Stolen Hog Smoker

The Wait

Over the weekend I joined the ranks of pitmasters who had their rig stolen. A rig on a trailer isn’t really of much use to anyone other than BBQ people. Hill Country BBQ had their massive 1 ton bells & whistles decked out smoker stolen 3 years ago. Earlier this year, BBQ giant Pat Martin had his specially custom Tennessee Whole Hog cooker stolen too, right in front of his own restaurant in broad daylight!!

Plenty of people are wondering why anyone would do this especially on my rig, which has so little monetary value. I think the options are pretty clear. They might have thought they were merely playing a harmless prank. They might have been under some “Robin Hood” delusion they were taking from the haves and delivering justifiable income/justice to the have nots. They might have done it for entertainment because it’s always funnier to cause harm when you don’t have to stare at the aftermath. Or perhaps they intended to cause me pain.

The frightening thing is that the people who stole my smoker are likely of the same ethical self-reflection as the vandals who graffiti on my wall. They likely consider themselves ethical human beings. They will demand their children learn right from wrong. They are disgusted when they see murder in the newspaper. They pray to higher powers in church. They don’t consider themselves monsters or criminals. Perhaps they like the feeling of being in control by essentially rendering me helpless.

My smoker was a royal pain in the arse. The trailer portion was flimsy. The design was illogical. She wasn’t the best at holding heat. She was a chore to clean. Despite all that, she was mine and I loved her. I figured out how to jerry-rig a pipe thru her to make a reverse flow smoker out of her when needed. I took advantage of her layout to cook more capacity than better built smokers. I made cold spots into holding areas and hotspots into strategic benefits.

My smoker and I were the same – deeply flawed and lacking in pedigree – yet, despite our humble background, produced moments of perfection. She crafted pork butts meltingly tender and fragrant with oak. She took on three 100lb pigs without blinking an eye and produced hog so authentic that it fooled event goers from the South into believing I was from the South as well. I dreamed of better smokers but would never imagine giving her away.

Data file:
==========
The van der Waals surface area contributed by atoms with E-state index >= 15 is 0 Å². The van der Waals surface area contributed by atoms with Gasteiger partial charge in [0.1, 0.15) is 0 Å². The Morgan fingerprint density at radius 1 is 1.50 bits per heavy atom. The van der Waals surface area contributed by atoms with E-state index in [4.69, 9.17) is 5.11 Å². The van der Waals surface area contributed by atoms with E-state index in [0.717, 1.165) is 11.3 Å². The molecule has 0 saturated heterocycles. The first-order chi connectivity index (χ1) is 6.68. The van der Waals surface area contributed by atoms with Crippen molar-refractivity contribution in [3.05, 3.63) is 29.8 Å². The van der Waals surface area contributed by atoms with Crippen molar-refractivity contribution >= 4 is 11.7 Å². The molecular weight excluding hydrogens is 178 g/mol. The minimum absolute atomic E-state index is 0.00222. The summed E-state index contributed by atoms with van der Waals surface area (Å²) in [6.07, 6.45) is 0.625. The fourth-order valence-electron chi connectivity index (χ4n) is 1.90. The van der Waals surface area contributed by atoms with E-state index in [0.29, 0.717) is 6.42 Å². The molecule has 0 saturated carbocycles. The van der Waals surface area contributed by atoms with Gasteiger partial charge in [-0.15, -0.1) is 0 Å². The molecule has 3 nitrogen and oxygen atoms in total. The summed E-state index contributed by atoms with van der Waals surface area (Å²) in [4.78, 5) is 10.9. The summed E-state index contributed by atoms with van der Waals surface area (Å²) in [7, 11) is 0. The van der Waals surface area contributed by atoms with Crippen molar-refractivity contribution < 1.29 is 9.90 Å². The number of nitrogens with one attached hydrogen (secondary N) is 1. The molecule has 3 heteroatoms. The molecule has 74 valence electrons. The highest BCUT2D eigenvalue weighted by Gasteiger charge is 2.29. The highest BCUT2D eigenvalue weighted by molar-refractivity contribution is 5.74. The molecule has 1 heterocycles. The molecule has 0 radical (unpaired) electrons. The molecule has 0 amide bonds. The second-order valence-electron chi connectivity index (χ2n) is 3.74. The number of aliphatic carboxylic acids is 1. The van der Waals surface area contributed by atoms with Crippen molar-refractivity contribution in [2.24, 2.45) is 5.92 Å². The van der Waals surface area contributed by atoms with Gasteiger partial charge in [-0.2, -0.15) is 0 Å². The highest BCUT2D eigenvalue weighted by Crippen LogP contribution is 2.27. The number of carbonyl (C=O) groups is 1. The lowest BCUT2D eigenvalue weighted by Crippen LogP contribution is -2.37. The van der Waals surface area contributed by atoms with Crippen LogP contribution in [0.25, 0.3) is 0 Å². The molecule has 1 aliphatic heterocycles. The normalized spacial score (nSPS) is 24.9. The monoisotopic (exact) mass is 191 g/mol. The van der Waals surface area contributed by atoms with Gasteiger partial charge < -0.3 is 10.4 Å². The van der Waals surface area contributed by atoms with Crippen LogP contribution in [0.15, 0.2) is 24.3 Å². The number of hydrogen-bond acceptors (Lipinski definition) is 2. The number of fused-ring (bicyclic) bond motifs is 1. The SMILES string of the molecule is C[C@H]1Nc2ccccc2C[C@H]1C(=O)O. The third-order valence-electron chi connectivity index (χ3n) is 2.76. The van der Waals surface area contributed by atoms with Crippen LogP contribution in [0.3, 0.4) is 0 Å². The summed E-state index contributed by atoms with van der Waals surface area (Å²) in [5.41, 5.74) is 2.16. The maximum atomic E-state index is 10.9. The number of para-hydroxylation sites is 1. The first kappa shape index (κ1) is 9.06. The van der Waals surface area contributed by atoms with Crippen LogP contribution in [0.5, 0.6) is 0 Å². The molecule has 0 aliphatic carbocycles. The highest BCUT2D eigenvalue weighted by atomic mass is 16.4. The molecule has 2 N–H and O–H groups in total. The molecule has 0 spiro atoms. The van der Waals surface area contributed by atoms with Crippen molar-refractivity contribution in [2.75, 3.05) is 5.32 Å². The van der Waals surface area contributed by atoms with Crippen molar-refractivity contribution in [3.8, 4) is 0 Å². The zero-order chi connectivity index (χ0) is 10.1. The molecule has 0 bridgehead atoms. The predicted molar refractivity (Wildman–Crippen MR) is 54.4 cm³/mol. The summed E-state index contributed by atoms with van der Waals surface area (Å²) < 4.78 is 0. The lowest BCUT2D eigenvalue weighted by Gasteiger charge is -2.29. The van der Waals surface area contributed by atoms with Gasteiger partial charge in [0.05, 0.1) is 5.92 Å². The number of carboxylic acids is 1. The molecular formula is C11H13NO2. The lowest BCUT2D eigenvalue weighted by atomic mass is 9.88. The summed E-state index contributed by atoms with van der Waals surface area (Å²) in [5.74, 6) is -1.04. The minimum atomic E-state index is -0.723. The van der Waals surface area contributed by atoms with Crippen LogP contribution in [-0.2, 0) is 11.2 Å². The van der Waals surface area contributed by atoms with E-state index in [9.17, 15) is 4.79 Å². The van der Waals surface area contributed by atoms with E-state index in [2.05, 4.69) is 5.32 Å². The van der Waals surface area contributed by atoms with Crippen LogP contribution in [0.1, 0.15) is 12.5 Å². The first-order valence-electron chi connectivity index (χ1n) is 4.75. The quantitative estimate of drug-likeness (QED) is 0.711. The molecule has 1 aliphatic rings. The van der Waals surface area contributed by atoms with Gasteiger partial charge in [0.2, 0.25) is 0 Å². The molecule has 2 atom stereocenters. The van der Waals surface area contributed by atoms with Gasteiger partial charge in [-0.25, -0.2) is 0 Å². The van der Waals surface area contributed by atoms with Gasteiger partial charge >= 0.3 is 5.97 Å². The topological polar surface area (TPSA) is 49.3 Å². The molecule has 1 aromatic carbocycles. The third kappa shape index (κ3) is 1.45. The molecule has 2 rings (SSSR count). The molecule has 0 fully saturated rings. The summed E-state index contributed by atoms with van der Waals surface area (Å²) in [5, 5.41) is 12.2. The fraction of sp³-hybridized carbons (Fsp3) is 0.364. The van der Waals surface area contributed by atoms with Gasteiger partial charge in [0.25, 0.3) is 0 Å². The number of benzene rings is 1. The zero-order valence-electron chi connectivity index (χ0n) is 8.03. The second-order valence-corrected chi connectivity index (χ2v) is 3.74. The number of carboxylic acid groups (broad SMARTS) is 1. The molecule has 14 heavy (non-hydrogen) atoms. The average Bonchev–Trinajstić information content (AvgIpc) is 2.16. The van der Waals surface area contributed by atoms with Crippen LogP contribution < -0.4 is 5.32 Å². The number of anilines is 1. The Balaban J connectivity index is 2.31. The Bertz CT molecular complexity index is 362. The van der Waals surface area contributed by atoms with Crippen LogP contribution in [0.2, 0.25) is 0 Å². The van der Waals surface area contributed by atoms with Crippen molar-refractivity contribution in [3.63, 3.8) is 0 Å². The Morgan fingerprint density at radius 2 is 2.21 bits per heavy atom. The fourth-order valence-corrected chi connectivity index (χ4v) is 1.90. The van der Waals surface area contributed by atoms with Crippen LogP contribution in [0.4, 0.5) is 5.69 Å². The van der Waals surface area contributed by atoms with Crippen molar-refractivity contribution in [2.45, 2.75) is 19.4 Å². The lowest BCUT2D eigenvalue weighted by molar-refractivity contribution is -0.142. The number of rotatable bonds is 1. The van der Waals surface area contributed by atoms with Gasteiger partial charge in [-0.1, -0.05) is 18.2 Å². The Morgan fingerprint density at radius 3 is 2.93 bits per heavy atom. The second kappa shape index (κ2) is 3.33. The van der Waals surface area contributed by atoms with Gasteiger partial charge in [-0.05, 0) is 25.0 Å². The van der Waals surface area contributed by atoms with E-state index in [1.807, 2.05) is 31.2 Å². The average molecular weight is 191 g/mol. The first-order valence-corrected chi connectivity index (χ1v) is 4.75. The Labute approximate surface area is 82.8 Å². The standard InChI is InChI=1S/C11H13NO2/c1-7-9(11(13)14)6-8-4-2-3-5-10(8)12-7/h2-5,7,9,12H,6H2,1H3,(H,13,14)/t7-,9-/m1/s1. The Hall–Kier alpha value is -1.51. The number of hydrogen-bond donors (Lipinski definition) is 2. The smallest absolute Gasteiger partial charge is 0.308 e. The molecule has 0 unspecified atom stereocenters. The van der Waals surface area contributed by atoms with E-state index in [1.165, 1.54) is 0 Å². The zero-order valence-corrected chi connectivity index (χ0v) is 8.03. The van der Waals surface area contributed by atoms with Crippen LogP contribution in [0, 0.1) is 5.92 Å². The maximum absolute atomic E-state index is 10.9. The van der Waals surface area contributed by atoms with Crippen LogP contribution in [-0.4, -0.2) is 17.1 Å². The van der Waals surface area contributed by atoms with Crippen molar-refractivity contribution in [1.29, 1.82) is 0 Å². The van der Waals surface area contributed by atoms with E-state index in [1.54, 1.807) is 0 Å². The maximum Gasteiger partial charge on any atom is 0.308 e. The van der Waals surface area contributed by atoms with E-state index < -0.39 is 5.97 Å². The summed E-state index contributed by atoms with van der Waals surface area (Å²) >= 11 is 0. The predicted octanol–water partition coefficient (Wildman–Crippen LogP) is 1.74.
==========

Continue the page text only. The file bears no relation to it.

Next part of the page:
I should join the chorus of those calling for violent punishment for our thieves. After all it is my smoker. But instead I feel pity. I don’t believe in karma or the universe balancing out the worlds of its world. I do believe in the creation of self and what comes from that. BBQ is an act of generosity and community building. What we give out we have received back in exponential friendship. To cause harm for your own entertainment or self-benefit seems to be a lonely world to live in. Forever to keep company with the likes of other thieves, seem to me to be a hellish existence.

She was the conduit of my art. She was the center piece of my events. She caused strangers in NYC to smile due to her sheer absurdity. For many she broke the monotony of daily activities. For others she was a story you could share with friends.

But now she’s gone. The space she occupied in my driveway for years now sits barren. Perhaps if she wasn’t so big the space wouldn’t look so empty. Then perhaps I wouldn’t hurt so much looking at the emptiness.

One thought on “Stolen Hog Smoker

  1. My condolences for your loss. I am a believer in “what goes around, comes around” and would suggest that the world the thieves live in is the consequences they bear for their actions. My hope is that your pit is returned to you and they get their just rewards, or that at least you are able to replace it with something that provides you with as much joy as your previous cooker.

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